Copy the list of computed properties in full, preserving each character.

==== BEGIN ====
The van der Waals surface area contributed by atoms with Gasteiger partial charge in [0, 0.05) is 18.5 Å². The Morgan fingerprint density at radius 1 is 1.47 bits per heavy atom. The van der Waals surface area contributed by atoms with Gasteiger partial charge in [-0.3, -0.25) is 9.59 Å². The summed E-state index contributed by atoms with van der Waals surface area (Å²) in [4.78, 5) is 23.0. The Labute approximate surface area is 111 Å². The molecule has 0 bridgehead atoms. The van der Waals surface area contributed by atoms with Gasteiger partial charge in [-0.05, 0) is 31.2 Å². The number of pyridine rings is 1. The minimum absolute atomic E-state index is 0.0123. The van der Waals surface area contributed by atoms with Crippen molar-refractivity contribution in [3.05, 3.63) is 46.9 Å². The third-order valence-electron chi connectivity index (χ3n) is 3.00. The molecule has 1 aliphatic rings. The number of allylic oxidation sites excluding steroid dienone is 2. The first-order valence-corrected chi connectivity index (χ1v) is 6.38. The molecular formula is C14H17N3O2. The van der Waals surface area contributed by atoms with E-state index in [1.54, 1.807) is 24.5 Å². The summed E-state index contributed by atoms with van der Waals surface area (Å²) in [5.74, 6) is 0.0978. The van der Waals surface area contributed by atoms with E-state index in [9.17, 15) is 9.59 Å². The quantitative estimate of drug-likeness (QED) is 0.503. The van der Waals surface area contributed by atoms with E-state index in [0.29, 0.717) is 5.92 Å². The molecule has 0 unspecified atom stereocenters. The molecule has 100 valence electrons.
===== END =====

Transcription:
The van der Waals surface area contributed by atoms with Gasteiger partial charge in [0, 0.05) is 18.5 Å². The Morgan fingerprint density at radius 1 is 1.47 bits per heavy atom. The van der Waals surface area contributed by atoms with Gasteiger partial charge in [-0.3, -0.25) is 9.59 Å². The summed E-state index contributed by atoms with van der Waals surface area (Å²) in [4.78, 5) is 23.0. The Labute approximate surface area is 111 Å². The molecule has 0 bridgehead atoms. The van der Waals surface area contributed by atoms with Gasteiger partial charge in [-0.05, 0) is 31.2 Å². The number of pyridine rings is 1. The minimum absolute atomic E-state index is 0.0123. The van der Waals surface area contributed by atoms with Crippen molar-refractivity contribution in [3.05, 3.63) is 46.9 Å². The third-order valence-electron chi connectivity index (χ3n) is 3.00. The molecule has 1 aliphatic rings. The number of allylic oxidation sites excluding steroid dienone is 2. The first-order valence-corrected chi connectivity index (χ1v) is 6.38. The molecular formula is C14H17N3O2. The van der Waals surface area contributed by atoms with E-state index in [1.54, 1.807) is 24.5 Å². The summed E-state index contributed by atoms with van der Waals surface area (Å²) in [5.74, 6) is 0.0978. The van der Waals surface area contributed by atoms with E-state index in [9.17, 15) is 9.59 Å². The quantitative estimate of drug-likeness (QED) is 0.503. The van der Waals surface area contributed by atoms with E-state index in [0.29, 0.717) is 5.92 Å². The molecule has 0 unspecified atom stereocenters. The molecule has 100 valence electrons.